is knowledge? What are its proper objects? What does it mean for the
self to "know" something? How does knowledge mediate between us and
the world of "things" – in what sense does it unite the self with the
external world, and in what sense does it introduce a fissure between
the knower and the known? What is the relationship between knowledge
and perception? What kinds of concepts and images constitute the vocabulary
of cognition and understanding? How and why do the criteria of knowledge
vary among thinkers, as well as between cultures and periods, and with
my paper I will investigate the evolving notion of self in medieval
China, as considered from the standpoint of epistemology. I will begin
by analyzing conceptions and configurations of knowledge found in the
writings of crucial intellectual figures of the Tang and the Song periods,
including Kong Yingda, Zhou Dunyi and Zhang Zai. My task, however, will
involve not only tracing the evolution of the meaning of certain obvious
terms relating to the concepts of knowledge (zhi), wisdom (zhi),
and understanding/illumination (ming), but also a more holistic
inquiry into various related notions of perception, memory, visualization,
and inner self-cultivation.
issue of authenticity lies at the center of these investigations because
shifting paradigms of knowledge represent the fact that existing modes
of understanding the world and the self must invariably lose their immediacy
and relevance, and hence, their ability to connect the self to the realms
of truth and meaning. A reconceptualization of knowledge, itself accompanied
by a reconfiguration of the world, thus makes it possible to recover
the authenticity of experience that is presupposed in the act of uniting
with the world through the process of knowing it. If knowledge has a
history, then so, too, does the ground of authenticity, and the criteria
for determining what constitutes a true encounter between the self and
the "things" of this world, and between the self and its own self-image.
paper will explore the evolving discourse on knowledge and the self
in medieval China at one of its most critical historical junctures,
the period in which the language, logic and ethics of "Neo-Confucianism"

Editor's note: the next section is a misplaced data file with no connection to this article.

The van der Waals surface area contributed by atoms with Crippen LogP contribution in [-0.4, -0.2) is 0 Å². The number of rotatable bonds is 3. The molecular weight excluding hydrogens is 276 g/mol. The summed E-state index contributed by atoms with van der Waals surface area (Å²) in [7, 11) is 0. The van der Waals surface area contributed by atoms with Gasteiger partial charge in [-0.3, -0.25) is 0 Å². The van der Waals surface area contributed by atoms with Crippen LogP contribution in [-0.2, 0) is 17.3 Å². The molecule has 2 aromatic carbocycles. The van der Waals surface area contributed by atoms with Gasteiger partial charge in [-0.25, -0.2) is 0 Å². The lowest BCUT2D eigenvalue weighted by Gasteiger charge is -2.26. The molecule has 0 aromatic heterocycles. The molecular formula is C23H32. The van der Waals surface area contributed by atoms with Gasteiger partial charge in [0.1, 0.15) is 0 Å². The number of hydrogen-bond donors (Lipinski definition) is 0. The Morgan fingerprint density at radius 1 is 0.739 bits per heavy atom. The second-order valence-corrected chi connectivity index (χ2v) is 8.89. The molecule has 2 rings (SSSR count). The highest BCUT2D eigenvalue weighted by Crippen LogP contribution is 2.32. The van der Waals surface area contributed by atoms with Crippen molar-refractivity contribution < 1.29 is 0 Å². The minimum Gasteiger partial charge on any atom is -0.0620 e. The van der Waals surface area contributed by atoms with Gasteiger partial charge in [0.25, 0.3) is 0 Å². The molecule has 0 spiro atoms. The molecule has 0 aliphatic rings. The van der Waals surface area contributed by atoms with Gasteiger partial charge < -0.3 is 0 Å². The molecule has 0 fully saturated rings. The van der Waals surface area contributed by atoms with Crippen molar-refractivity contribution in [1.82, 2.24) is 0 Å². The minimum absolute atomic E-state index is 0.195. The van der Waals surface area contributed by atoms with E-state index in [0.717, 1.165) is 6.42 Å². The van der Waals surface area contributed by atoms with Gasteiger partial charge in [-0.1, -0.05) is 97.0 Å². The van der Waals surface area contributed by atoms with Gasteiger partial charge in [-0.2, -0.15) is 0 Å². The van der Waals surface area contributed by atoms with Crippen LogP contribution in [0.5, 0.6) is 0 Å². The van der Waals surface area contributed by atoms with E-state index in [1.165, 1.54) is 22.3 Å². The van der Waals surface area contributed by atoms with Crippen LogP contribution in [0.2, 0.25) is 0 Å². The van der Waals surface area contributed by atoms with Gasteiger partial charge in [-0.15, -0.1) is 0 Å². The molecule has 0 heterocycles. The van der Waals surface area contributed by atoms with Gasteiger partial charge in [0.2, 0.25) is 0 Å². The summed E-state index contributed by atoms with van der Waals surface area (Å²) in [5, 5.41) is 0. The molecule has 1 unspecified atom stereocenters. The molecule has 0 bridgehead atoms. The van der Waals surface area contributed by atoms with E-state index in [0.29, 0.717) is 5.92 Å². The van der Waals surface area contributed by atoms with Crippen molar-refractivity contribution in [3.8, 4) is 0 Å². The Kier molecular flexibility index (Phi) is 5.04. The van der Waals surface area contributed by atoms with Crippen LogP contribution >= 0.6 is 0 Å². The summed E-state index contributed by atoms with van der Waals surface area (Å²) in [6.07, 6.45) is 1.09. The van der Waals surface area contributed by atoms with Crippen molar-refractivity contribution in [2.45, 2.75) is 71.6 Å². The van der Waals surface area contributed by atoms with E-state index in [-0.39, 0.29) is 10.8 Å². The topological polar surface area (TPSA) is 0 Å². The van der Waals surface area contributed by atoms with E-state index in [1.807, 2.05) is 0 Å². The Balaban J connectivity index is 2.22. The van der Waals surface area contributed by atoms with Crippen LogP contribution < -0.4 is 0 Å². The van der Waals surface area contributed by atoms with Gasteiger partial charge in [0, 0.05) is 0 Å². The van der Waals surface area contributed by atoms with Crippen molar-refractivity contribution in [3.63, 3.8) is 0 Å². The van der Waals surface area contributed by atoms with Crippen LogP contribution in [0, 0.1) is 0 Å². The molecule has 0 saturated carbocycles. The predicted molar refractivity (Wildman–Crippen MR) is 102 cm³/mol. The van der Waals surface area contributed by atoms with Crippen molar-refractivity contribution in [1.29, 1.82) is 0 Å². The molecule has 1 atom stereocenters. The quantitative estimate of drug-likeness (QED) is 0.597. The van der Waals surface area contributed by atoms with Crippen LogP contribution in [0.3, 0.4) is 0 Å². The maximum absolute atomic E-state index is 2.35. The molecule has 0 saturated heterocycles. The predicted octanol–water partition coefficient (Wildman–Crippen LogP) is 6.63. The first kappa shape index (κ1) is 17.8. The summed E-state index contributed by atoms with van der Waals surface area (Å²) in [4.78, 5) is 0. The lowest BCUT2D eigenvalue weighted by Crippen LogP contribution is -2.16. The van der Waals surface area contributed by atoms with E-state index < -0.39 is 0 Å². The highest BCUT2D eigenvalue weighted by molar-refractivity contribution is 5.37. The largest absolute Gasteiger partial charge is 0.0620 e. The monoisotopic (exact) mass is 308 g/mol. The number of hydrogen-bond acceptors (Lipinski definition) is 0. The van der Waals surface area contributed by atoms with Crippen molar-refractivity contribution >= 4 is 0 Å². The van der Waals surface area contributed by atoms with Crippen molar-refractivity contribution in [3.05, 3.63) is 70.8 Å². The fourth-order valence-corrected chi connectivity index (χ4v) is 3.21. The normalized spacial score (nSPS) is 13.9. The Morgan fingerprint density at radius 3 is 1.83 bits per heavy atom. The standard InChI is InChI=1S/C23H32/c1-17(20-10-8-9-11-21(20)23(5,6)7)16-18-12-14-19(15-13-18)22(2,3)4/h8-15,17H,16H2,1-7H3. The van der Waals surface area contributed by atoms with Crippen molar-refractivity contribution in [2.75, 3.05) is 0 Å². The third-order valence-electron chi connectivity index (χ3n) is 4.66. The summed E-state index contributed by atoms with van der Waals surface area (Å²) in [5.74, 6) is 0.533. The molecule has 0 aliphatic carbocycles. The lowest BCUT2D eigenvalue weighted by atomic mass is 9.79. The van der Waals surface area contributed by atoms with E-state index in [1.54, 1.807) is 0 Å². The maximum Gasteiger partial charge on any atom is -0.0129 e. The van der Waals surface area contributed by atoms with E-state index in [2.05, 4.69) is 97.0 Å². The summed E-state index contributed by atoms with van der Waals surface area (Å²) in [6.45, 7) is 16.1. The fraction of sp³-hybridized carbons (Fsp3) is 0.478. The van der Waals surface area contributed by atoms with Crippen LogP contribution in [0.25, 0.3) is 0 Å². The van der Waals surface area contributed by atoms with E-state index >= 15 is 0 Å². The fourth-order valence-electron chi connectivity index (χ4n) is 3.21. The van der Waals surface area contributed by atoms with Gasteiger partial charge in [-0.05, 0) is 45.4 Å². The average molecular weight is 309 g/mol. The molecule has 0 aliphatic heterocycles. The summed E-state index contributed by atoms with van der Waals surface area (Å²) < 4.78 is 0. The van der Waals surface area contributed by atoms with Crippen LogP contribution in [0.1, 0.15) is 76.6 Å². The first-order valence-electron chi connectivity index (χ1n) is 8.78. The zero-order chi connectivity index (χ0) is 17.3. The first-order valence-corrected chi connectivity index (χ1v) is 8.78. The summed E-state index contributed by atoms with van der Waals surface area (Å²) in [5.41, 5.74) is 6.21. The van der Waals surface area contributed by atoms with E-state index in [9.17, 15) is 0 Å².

emerged to challenge existing modes of thinking about self, society,
culture, and cosmos, and eventually came to establish itself as orthodoxy.
I will examine this phenomenon alongside intellectual developments in
the medieval European tradition. The advantage to studying this period
(aside from chronological considerations), is the fact that it pre-dates
Cartesian epistemology, which means that prevailing ideas about knowledge
were not as radically different from what existed in pre-modern China
as they would be in the early modern period and later. Among the thinkers
I would like to examine in my study are Augustine, Anselm, and Nicholas
of Cusa, all of whom were crucial figures in the history of knowing
in the medieval west. This kind of cross-cultural perspective is necessary
not only for understanding the trajectory of development in each "tradition"
from a broader historical context, but also for making sense of the
changes that took place within China itself.
the need to approach past traditions from a critical, comparative framework
has become all the more pressing because an unstated cross-cultural
comparison is taking place all the time, one that seeks to understand
the rest of the world against the normative background of the Western
experience. Depending on whether this Western experience is assessed
positively or negatively, the narrative of Chinese intellectual history
has been, ever since the West's preoccupation with China as an object
of study, either a story of the failure and decadence of a civilization,
or a testimony to the remarkable precocity of early Chinese thinkers
– thinkers whose insights have, until now, remained unnoticed and unappreciated.
What little attention the comparative history of epistemology has received
has tended, therefore, to reify both the West and China, and to posit
a dichotomy between a western epistemology that opposes subject and
object, and a "holistic" Chinese one that transcends such absolute distinctions.
The very complexity of the phenomena and issues involved makes the appeal
of such extreme conceptions understandable, but the pervasiveness of
the post-modern critique of Cartesian metaphysics – and the accompanying
desire to demonstrate that China (or the relevant non-Western culture
in question) had already envisioned thousands of years ago what it has
taken the West modernity and post-modernity to achieve – has led to
the construction of an East/West opposition that tends to limit, rather
than expand, the possibilities for understanding.
is with these concerns in mind that I will attempt to conduct my investigation
of the history of knowledge in medieval China and in the West. It is
my hope that, by studying the intellectual history of the Chinese and
European traditions on their own terms, and regarding them in juxtaposition
to one another, we will be able to arrive at an understanding of the
past from the point of view of categories and values that were real
and immediate to the past thinkers themselves, and not simply from those
that are relevant to present-day agendas. This, surely, is the proper
starting point for an authentic engagement with those seekers of understanding
who danced beyond the periphery of sense and found new immediacy with
the world by reinventing themselves and the things around them.